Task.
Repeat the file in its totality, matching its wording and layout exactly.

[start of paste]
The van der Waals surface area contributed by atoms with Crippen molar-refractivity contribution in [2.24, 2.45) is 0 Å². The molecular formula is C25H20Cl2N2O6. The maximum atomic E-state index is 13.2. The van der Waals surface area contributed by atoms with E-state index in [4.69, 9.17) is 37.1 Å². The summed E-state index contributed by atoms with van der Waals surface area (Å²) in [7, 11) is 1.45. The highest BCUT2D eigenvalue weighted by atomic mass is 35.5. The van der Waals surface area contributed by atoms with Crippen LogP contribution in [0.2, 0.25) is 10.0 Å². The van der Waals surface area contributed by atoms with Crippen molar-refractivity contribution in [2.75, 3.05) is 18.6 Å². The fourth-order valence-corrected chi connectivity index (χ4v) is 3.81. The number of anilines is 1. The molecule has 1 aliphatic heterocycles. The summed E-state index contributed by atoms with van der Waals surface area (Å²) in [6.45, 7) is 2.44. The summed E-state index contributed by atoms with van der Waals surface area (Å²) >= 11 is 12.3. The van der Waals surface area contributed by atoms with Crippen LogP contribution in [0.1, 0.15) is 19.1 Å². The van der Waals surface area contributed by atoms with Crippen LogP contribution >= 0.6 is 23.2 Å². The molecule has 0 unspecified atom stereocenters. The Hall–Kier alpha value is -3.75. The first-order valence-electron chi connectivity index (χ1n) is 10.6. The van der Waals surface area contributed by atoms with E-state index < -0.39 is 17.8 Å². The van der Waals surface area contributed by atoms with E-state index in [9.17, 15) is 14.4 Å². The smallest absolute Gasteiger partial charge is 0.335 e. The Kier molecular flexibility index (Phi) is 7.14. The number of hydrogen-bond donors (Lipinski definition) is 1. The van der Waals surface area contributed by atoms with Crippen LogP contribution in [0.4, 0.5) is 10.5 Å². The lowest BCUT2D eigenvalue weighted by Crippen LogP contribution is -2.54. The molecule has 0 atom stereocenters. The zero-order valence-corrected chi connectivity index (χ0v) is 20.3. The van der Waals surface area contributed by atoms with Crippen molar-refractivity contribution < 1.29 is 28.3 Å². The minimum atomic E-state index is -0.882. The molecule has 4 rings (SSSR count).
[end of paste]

The van der Waals surface area contributed by atoms with Crippen molar-refractivity contribution in [2.24, 2.45) is 0 Å². The molecular formula is C25H20Cl2N2O6. The maximum atomic E-state index is 13.2. The van der Waals surface area contributed by atoms with E-state index in [4.69, 9.17) is 37.1 Å². The summed E-state index contributed by atoms with van der Waals surface area (Å²) in [7, 11) is 1.45. The highest BCUT2D eigenvalue weighted by atomic mass is 35.5. The van der Waals surface area contributed by atoms with Crippen LogP contribution in [0.2, 0.25) is 10.0 Å². The van der Waals surface area contributed by atoms with Crippen molar-refractivity contribution in [2.75, 3.05) is 18.6 Å². The fourth-order valence-corrected chi connectivity index (χ4v) is 3.81. The number of anilines is 1. The molecule has 1 aliphatic heterocycles. The summed E-state index contributed by atoms with van der Waals surface area (Å²) in [6.45, 7) is 2.44. The summed E-state index contributed by atoms with van der Waals surface area (Å²) >= 11 is 12.3. The van der Waals surface area contributed by atoms with Crippen LogP contribution in [0.1, 0.15) is 19.1 Å². The van der Waals surface area contributed by atoms with Crippen LogP contribution >= 0.6 is 23.2 Å². The molecule has 0 unspecified atom stereocenters. The Hall–Kier alpha value is -3.75. The first-order valence-electron chi connectivity index (χ1n) is 10.6. The van der Waals surface area contributed by atoms with E-state index < -0.39 is 17.8 Å². The van der Waals surface area contributed by atoms with E-state index in [9.17, 15) is 14.4 Å². The smallest absolute Gasteiger partial charge is 0.335 e. The Kier molecular flexibility index (Phi) is 7.14. The number of hydrogen-bond donors (Lipinski definition) is 1. The van der Waals surface area contributed by atoms with Crippen LogP contribution in [0.4, 0.5) is 10.5 Å². The lowest BCUT2D eigenvalue weighted by Crippen LogP contribution is -2.54. The molecule has 0 atom stereocenters. The zero-order valence-corrected chi connectivity index (χ0v) is 20.3. The van der Waals surface area contributed by atoms with Crippen molar-refractivity contribution < 1.29 is 28.3 Å². The minimum atomic E-state index is -0.882. The molecule has 4 rings (SSSR count).